Waikiki (Elwood Perez, 1980)
It is undeniable that Filipinos are addicted to migration stories. In a way, despite the far-flung locations of these tales, there is always a strand in the tale that would be instantly relatable, either because immigration has been a common ambition of the ordinary Filipino or immigration has been vicariously experienced through a loved one. From Gil Portes’ masterfully lyrical ‘Merika (1984) to Lav Diaz’s slow-burning Batang West Side (2001), the Filipino diaspora is always depicted with a discontent and ennui, of a gnawing longing for the homeland, of a certain pride for being rooted in a culture despite being detached from its source for so long.
Elwood Perez’s Waikiki is different from these migration stories because its main character, Edad (Alicia Alonzo), a mother who was separated from her husband and two daughters who migrated to Hawaii, is the outside, the seeming trespasser, to the stories of the migrants that her loved ones have become. Left behind because of tuberculosis, she waits for the day when she’ll be able to be reunited with her family. When she gets to Hawaii however, she discovers her daughters (played by Rio Locsin and Lorna Tolentino) adversely changed, with morals looser than what she would’ve expected, with husbands and boyfriends whose attachment to family is less grounded than hers. She finds her husband (Raul Aragon) with a different family, putting that final nail in the coffin of her own American dream, forcing her to go back to the Philippines, with her dignity more or less intact.
Instead of dwelling into the sordid problems of migration, Perez peeks into the specific life of someone who was left behind, expectant of joyous reunions with the loved ones she knows through happy memories when they were still together but instead was greeted with indifference and alienation from loved ones obviously changed through the passage of time and the sudden shift in culture. Alonzo portrays the mother’s coming to terms to the fact that her precious family has been shattered by the American dream with believable intensity. She fights until she no longer can fight, and her eventual surrender to the realities that have literally hit her in the face is quite heartbreaking.
The mother’s story however is just one half of the film. The other half features Mikaela (Alma Moreno), Edad’s eldest daughter who decides to stay behind with her ailing mother, falling from her mother’s graces when she decides to work in a nightclub as a dancer. With the help of her doting neighbor (Bella Flores), she discovers the practical functions of her sexuality, parading in grass skirts and dancing a bastardized and overly-eroticized version of Hawaiian dances with scantily clad Ricky Belmonte to the beat of drums and suggestive chanting of the word “Wai-ki-ki,” subliminally evoking images of what is kept hidden by those strategically placed shards of dried grass.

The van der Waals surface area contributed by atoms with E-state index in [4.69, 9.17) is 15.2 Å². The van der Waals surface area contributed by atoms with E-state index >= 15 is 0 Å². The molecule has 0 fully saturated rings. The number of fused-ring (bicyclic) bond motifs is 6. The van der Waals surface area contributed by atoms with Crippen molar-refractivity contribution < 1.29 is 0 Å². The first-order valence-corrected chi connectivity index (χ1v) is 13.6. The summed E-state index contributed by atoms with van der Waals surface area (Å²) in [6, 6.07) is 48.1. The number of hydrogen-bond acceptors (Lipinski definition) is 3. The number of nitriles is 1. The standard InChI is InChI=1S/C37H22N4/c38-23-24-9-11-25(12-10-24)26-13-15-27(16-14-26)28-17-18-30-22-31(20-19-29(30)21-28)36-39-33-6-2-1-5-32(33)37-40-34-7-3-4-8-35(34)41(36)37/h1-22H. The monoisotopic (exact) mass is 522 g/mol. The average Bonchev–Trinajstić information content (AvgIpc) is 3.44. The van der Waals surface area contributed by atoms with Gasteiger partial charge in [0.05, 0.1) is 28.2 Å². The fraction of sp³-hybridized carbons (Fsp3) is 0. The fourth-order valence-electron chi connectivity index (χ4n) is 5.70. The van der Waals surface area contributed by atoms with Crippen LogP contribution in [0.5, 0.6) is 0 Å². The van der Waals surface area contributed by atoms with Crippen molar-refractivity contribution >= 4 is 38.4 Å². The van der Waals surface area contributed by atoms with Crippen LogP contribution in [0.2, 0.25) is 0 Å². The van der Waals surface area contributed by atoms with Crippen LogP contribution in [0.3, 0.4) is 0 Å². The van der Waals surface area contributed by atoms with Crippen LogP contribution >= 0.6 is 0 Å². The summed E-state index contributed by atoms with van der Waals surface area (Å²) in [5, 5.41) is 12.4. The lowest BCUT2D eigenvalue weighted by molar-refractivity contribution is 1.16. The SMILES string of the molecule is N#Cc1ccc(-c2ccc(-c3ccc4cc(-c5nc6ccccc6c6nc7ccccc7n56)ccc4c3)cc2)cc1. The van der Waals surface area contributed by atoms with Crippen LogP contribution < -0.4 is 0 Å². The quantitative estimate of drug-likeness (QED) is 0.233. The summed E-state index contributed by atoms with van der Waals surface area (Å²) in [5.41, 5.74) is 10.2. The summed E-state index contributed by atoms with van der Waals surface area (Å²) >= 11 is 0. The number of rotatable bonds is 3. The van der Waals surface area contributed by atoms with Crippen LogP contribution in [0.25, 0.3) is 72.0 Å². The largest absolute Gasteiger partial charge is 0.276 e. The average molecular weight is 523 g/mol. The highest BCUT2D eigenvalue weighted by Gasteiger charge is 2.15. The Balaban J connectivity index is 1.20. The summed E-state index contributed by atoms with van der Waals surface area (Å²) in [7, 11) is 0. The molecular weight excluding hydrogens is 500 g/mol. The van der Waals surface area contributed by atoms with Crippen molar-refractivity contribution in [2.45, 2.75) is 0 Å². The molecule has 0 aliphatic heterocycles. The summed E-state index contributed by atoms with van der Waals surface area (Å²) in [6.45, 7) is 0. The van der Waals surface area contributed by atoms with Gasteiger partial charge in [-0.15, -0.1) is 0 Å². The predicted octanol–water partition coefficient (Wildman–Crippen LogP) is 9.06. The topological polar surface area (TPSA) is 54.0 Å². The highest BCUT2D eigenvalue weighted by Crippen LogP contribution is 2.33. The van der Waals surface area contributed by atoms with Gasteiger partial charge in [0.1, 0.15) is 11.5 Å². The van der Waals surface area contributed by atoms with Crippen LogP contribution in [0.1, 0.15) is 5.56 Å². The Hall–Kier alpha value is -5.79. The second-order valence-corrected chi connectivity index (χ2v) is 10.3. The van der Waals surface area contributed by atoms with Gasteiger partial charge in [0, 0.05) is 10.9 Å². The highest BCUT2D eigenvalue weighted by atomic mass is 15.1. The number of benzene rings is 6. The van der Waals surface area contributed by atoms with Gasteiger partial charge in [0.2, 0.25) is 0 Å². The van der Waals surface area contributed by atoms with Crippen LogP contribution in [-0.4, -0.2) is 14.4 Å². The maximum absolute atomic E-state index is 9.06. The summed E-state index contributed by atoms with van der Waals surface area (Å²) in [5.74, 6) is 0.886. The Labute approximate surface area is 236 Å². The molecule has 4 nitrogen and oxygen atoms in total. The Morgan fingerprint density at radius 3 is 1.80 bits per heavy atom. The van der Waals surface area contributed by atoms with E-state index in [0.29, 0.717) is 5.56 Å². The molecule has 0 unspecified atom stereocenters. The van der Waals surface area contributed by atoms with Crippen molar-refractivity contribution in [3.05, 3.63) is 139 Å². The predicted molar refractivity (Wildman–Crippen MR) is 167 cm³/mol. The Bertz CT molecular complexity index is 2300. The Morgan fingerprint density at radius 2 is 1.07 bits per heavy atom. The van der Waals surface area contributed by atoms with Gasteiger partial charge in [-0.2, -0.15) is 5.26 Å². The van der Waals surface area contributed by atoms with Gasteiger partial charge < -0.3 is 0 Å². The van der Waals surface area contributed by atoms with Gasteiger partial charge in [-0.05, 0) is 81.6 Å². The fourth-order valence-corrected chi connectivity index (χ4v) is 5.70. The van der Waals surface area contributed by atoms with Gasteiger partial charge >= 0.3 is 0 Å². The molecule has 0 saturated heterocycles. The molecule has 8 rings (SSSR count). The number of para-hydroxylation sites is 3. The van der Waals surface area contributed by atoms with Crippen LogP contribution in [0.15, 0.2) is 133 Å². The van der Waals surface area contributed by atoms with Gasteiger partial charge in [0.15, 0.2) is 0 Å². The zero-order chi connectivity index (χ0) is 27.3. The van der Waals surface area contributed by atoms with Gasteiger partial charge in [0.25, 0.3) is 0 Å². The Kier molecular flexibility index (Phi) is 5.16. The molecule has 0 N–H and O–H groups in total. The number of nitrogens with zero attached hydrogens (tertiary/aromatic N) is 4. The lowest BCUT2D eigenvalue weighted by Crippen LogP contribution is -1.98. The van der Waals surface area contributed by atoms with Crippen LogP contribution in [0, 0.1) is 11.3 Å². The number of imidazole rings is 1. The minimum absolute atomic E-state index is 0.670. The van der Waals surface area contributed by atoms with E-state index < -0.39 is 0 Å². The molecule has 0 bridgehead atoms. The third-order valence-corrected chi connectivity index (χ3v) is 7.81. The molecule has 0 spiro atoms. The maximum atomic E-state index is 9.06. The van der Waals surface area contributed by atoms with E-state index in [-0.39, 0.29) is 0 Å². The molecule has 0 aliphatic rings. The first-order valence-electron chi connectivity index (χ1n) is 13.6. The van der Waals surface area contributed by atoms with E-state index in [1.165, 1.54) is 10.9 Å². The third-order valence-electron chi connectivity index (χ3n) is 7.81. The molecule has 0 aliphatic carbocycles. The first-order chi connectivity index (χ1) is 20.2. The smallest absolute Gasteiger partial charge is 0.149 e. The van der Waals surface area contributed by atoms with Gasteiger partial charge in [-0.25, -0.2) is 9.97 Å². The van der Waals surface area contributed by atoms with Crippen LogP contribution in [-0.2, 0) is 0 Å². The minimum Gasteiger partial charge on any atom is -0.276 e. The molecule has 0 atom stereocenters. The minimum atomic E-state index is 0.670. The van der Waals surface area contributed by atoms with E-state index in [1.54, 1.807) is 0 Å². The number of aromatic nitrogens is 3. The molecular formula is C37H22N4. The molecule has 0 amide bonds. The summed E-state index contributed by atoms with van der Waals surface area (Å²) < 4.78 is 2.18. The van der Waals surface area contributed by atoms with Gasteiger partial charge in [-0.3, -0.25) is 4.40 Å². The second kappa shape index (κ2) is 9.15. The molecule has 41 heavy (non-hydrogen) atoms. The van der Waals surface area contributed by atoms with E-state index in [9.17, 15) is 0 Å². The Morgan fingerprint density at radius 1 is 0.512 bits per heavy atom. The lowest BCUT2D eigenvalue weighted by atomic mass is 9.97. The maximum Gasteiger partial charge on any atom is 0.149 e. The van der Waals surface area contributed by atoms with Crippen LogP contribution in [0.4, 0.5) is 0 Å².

Despite the obvious erotic undertones of the dances, Perez withholds from designing the scenes to be plainly lewd, plainly objectifying Moreno’s womanly curves in compromising rhythms. Instead, Perez injects the scenes with some sort of feminine empowerment, where men are beholden to the hypnotizing grooves of the show’s main attraction. Waikiki, despite being advertised as a sexy film in obvious reaction to Moreno’s sudden rise to fame as a sex symbol especially after her stints in Joey Gosiengfiao’s Bomba Star (1980) and Nympha (1980), is actually a film that features strong women amidst a world of men made frail by very real circumstances.
Waikiki is deceptive in a sense that it allures with exoticization of female sexuality, of a very foreign land, of the migration experience, before exposing very familiar truths of how families are pulled apart by the Filipino diaspora, how there is an immense divide between traditional mores and the virtues of progress and modernity. Perez, by adeptly juggling the commercial requirements of studio filmmaking and his own artistic impulses, has created a film that is strange because it almost always works in all its attempts to be whatever it needs to be. As a sexy film, it does not fail to arouse. As a melodrama, it does not fail to force out tears. As a portrait of the Philippines then and now, it does not fail to impress with both its astuteness and simplicity in expressing its points.
(Cross-published in Lagarista.)